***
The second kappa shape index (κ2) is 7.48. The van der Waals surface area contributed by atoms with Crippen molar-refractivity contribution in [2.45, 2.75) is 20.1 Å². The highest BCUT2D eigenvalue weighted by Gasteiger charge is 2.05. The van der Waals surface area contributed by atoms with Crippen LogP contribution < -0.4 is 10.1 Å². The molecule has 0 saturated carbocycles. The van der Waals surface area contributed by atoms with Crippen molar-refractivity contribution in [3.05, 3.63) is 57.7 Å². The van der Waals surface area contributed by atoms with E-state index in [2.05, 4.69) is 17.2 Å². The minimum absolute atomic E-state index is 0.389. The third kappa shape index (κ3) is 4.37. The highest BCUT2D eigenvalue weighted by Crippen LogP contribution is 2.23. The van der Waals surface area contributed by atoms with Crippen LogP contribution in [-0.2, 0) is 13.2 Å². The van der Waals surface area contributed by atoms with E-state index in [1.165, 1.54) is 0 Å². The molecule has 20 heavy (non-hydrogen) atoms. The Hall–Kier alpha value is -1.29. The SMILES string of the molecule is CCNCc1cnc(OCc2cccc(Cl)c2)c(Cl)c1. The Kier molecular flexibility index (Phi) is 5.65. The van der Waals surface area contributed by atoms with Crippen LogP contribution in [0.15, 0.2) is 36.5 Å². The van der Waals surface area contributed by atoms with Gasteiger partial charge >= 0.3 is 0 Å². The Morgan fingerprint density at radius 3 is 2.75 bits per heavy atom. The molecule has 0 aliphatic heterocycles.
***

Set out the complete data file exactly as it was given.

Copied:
The second kappa shape index (κ2) is 7.48. The van der Waals surface area contributed by atoms with Crippen molar-refractivity contribution in [2.45, 2.75) is 20.1 Å². The highest BCUT2D eigenvalue weighted by Gasteiger charge is 2.05. The van der Waals surface area contributed by atoms with Crippen LogP contribution < -0.4 is 10.1 Å². The molecule has 0 saturated carbocycles. The van der Waals surface area contributed by atoms with Crippen molar-refractivity contribution in [3.05, 3.63) is 57.7 Å². The van der Waals surface area contributed by atoms with E-state index in [2.05, 4.69) is 17.2 Å². The minimum absolute atomic E-state index is 0.389. The third kappa shape index (κ3) is 4.37. The highest BCUT2D eigenvalue weighted by Crippen LogP contribution is 2.23. The van der Waals surface area contributed by atoms with Crippen LogP contribution in [-0.2, 0) is 13.2 Å². The van der Waals surface area contributed by atoms with E-state index in [1.165, 1.54) is 0 Å². The molecule has 20 heavy (non-hydrogen) atoms. The Hall–Kier alpha value is -1.29. The SMILES string of the molecule is CCNCc1cnc(OCc2cccc(Cl)c2)c(Cl)c1. The Kier molecular flexibility index (Phi) is 5.65. The van der Waals surface area contributed by atoms with Crippen LogP contribution in [0.15, 0.2) is 36.5 Å². The van der Waals surface area contributed by atoms with Gasteiger partial charge >= 0.3 is 0 Å². The Morgan fingerprint density at radius 3 is 2.75 bits per heavy atom. The molecule has 0 aliphatic heterocycles.